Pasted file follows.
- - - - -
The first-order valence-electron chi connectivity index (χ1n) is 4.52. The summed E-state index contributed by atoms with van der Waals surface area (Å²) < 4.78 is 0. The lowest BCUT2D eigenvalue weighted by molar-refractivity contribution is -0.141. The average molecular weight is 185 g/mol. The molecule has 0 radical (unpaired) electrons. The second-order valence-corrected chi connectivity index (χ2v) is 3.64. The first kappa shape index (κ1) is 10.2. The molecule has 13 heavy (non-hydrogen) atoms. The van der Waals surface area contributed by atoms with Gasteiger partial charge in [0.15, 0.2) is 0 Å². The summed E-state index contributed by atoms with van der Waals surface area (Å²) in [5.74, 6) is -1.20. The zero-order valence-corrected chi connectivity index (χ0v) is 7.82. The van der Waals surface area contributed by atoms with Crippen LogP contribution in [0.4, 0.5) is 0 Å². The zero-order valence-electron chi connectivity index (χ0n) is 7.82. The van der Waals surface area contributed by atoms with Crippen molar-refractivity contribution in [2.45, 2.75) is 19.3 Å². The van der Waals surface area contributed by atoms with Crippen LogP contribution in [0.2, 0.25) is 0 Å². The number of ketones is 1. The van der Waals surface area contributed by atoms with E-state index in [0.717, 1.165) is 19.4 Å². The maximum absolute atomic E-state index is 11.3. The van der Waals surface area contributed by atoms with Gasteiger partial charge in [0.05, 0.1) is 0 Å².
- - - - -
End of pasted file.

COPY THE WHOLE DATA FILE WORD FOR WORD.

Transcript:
The first-order valence-electron chi connectivity index (χ1n) is 4.52. The summed E-state index contributed by atoms with van der Waals surface area (Å²) < 4.78 is 0. The lowest BCUT2D eigenvalue weighted by molar-refractivity contribution is -0.141. The average molecular weight is 185 g/mol. The molecule has 0 radical (unpaired) electrons. The second-order valence-corrected chi connectivity index (χ2v) is 3.64. The first kappa shape index (κ1) is 10.2. The molecule has 13 heavy (non-hydrogen) atoms. The van der Waals surface area contributed by atoms with Gasteiger partial charge in [0.15, 0.2) is 0 Å². The summed E-state index contributed by atoms with van der Waals surface area (Å²) in [5.74, 6) is -1.20. The zero-order valence-corrected chi connectivity index (χ0v) is 7.82. The van der Waals surface area contributed by atoms with Crippen LogP contribution in [0.4, 0.5) is 0 Å². The zero-order valence-electron chi connectivity index (χ0n) is 7.82. The van der Waals surface area contributed by atoms with Crippen molar-refractivity contribution in [2.45, 2.75) is 19.3 Å². The van der Waals surface area contributed by atoms with Crippen LogP contribution in [0.2, 0.25) is 0 Å². The number of ketones is 1. The van der Waals surface area contributed by atoms with E-state index in [0.717, 1.165) is 19.4 Å². The maximum absolute atomic E-state index is 11.3. The van der Waals surface area contributed by atoms with Gasteiger partial charge in [0.05, 0.1) is 0 Å².